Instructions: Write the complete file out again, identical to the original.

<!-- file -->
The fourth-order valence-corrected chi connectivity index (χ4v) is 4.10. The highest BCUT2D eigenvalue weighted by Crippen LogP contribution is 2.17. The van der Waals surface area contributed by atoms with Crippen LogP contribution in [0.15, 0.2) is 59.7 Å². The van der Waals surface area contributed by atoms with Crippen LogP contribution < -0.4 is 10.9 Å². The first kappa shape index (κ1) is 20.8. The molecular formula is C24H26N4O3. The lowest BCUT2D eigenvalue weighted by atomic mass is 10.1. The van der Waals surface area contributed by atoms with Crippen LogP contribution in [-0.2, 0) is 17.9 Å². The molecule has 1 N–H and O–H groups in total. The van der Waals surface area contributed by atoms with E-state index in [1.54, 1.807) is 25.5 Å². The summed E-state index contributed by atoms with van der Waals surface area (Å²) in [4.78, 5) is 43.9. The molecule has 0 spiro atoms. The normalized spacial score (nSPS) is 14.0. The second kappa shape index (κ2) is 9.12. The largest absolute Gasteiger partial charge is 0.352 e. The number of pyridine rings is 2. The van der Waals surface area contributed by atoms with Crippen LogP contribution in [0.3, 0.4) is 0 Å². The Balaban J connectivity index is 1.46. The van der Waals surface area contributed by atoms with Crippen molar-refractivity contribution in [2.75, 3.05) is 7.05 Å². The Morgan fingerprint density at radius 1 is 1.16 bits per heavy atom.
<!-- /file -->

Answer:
The fourth-order valence-corrected chi connectivity index (χ4v) is 4.10. The highest BCUT2D eigenvalue weighted by Crippen LogP contribution is 2.17. The van der Waals surface area contributed by atoms with Crippen LogP contribution in [0.15, 0.2) is 59.7 Å². The van der Waals surface area contributed by atoms with Crippen LogP contribution < -0.4 is 10.9 Å². The first kappa shape index (κ1) is 20.8. The molecular formula is C24H26N4O3. The lowest BCUT2D eigenvalue weighted by atomic mass is 10.1. The van der Waals surface area contributed by atoms with Crippen LogP contribution in [-0.2, 0) is 17.9 Å². The molecule has 1 N–H and O–H groups in total. The van der Waals surface area contributed by atoms with E-state index in [1.54, 1.807) is 25.5 Å². The summed E-state index contributed by atoms with van der Waals surface area (Å²) in [4.78, 5) is 43.9. The molecule has 0 spiro atoms. The normalized spacial score (nSPS) is 14.0. The second kappa shape index (κ2) is 9.12. The largest absolute Gasteiger partial charge is 0.352 e. The number of pyridine rings is 2. The van der Waals surface area contributed by atoms with Crippen LogP contribution in [0.3, 0.4) is 0 Å². The Balaban J connectivity index is 1.46. The van der Waals surface area contributed by atoms with Crippen molar-refractivity contribution in [2.75, 3.05) is 7.05 Å². The Morgan fingerprint density at radius 1 is 1.16 bits per heavy atom.